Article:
By Perry Schaible
MASON - No, the booms heard coming from Cintas Boulevard aren't a smaller version of the nightly fireworks at Paramount's Kings Island.
The noises, which have concerned some residents, are being made to chase Canada geese from the grounds of the Cintas Corp.
The Mason-based uniform company contends that geese nesting on its property raise safety concerns for its 1,700 employees. Bird excrement poses a potential health hazard, and some birds have been aggressive toward employees walking to and from their cars, said Pamela Lowe, vice president of corporate communications for Cintas.
"We've worked very hard to find a solution that protects the geese, but also ensures the safety of our employees," Lowe said. For the last several months, groundskeepers have been using a hand-held device that makes a loud boom.
"We might use it once a day," Lowe said. "At the most we might use it four or five times a day."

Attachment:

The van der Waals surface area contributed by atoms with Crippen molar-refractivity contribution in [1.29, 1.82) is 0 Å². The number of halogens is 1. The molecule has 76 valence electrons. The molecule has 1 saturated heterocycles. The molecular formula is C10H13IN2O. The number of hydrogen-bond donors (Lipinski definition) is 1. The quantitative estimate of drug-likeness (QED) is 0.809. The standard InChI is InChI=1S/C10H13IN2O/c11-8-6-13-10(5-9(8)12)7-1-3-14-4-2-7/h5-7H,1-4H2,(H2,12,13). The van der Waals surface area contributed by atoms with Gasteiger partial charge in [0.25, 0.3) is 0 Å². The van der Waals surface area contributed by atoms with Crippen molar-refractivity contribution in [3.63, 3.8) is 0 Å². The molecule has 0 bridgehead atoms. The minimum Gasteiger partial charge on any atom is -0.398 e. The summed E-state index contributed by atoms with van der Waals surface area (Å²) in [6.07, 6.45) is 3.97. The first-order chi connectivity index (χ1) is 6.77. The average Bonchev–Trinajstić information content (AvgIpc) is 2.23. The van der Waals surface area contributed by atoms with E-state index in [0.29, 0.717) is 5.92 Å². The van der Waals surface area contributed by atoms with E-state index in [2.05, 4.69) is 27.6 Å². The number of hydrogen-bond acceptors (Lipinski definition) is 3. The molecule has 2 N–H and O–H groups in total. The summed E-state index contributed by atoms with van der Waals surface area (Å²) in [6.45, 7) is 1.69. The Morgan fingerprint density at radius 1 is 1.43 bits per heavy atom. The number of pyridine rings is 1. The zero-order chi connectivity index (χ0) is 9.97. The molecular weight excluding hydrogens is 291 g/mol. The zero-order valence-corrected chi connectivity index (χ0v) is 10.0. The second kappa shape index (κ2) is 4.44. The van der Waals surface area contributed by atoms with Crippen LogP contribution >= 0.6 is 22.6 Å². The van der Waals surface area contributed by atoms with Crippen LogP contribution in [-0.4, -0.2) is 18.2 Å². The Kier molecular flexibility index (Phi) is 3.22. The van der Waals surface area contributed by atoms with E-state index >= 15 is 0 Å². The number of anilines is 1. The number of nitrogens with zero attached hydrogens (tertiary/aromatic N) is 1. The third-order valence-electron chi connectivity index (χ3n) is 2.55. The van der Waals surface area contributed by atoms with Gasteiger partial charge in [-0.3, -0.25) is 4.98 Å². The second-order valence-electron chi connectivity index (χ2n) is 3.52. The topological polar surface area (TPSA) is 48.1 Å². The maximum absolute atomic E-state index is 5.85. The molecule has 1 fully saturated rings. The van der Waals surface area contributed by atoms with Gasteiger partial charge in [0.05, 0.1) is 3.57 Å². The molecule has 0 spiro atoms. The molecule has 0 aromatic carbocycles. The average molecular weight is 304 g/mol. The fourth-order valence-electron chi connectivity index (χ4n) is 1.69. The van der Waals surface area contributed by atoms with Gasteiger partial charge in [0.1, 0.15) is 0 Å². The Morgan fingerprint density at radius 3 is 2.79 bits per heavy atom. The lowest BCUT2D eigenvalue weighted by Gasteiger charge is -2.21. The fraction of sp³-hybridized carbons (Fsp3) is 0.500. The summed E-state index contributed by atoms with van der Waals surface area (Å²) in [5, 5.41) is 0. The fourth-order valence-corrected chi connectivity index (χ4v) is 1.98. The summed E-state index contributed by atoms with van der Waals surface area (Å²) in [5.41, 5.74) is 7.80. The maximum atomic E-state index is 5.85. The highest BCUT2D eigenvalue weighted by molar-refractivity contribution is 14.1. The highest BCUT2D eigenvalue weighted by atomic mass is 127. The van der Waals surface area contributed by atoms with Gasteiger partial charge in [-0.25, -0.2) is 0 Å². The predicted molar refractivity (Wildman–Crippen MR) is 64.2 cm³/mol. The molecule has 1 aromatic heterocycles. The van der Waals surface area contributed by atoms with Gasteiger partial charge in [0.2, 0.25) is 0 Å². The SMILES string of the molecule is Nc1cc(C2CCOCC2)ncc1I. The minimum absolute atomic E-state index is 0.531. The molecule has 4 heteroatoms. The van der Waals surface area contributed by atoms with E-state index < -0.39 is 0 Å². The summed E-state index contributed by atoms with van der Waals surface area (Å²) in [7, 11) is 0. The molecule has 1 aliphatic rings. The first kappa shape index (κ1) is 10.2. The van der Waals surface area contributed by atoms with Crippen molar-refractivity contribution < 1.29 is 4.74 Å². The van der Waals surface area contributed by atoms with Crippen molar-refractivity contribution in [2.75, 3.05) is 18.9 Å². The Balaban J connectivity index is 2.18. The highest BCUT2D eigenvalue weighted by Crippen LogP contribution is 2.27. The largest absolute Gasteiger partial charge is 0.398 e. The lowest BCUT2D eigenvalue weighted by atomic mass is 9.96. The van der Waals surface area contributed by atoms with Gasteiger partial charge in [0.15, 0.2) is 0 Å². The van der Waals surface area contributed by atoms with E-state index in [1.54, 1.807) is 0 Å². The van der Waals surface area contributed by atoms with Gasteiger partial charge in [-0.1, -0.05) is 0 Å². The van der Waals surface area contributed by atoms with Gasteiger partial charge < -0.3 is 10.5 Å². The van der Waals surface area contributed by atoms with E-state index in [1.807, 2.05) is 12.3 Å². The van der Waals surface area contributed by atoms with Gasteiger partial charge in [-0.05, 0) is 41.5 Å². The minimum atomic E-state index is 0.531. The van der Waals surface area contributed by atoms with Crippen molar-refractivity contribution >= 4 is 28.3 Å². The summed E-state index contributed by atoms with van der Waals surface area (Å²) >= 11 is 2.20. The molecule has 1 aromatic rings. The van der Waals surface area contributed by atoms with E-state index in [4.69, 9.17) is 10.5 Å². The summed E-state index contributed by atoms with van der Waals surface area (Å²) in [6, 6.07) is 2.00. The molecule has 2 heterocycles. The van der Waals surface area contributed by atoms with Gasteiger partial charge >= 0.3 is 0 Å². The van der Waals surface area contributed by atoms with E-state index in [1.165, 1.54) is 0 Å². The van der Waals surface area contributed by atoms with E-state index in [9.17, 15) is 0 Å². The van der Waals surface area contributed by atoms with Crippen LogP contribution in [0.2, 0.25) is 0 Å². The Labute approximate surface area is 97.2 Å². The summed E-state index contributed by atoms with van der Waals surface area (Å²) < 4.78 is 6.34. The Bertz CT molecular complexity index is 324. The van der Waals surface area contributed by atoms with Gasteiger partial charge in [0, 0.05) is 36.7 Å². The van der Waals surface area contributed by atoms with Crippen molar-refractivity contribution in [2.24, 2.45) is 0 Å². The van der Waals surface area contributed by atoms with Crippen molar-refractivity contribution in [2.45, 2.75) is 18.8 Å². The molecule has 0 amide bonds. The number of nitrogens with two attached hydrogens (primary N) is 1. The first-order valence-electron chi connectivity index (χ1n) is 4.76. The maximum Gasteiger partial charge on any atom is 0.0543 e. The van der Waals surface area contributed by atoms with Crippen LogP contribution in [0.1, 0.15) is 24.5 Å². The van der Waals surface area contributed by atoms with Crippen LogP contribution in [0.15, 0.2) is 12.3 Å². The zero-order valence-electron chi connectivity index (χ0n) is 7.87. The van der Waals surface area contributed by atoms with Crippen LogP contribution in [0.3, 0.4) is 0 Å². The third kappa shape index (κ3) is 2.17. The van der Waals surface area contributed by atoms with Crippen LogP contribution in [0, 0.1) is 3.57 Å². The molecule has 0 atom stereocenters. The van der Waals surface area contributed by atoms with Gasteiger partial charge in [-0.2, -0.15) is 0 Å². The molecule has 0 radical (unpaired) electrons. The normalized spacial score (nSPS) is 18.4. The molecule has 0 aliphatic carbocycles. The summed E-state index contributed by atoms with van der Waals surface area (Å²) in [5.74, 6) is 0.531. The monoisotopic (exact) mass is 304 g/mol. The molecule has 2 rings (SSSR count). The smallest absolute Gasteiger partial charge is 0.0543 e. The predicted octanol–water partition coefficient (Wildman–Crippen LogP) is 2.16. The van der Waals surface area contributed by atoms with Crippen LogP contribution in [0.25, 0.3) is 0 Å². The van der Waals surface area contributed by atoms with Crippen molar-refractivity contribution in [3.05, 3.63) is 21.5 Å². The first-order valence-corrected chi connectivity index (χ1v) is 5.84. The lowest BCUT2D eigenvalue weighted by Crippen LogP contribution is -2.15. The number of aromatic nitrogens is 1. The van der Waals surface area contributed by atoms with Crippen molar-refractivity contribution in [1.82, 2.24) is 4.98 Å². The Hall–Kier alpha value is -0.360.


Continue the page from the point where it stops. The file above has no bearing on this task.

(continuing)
Deerfield Township resident Christine Neitzke, who said the booms sound like fireworks, isn't happy about the way the geese are being rousted.
"What is going to happen to them if people are doing this to them? Where are they going to go?" Neitzke said. "I think most people are shocked by it and wouldn't want it to happen."
Dan Frevert, Wildlife Management Supervisor for the Ohio Department of Natural Resources, visited Cintas three years ago to help with the geese.
Canada geese are multiplying in urban areas because they have few predators, Frevert said. And, yes, sometimes the birds attack people.
He said the noise tactics are suggested by the department and can be done without a permit.
Jennifer Trepal, spokeswoman for the city of Mason, said the city hasn't received any complaints about the noise.
A letter sent March 4 by Mason Police Chief Ron Ferrell authorizes Cintas to use appropriate methods to control the geese, such as bird bombs or whistles.
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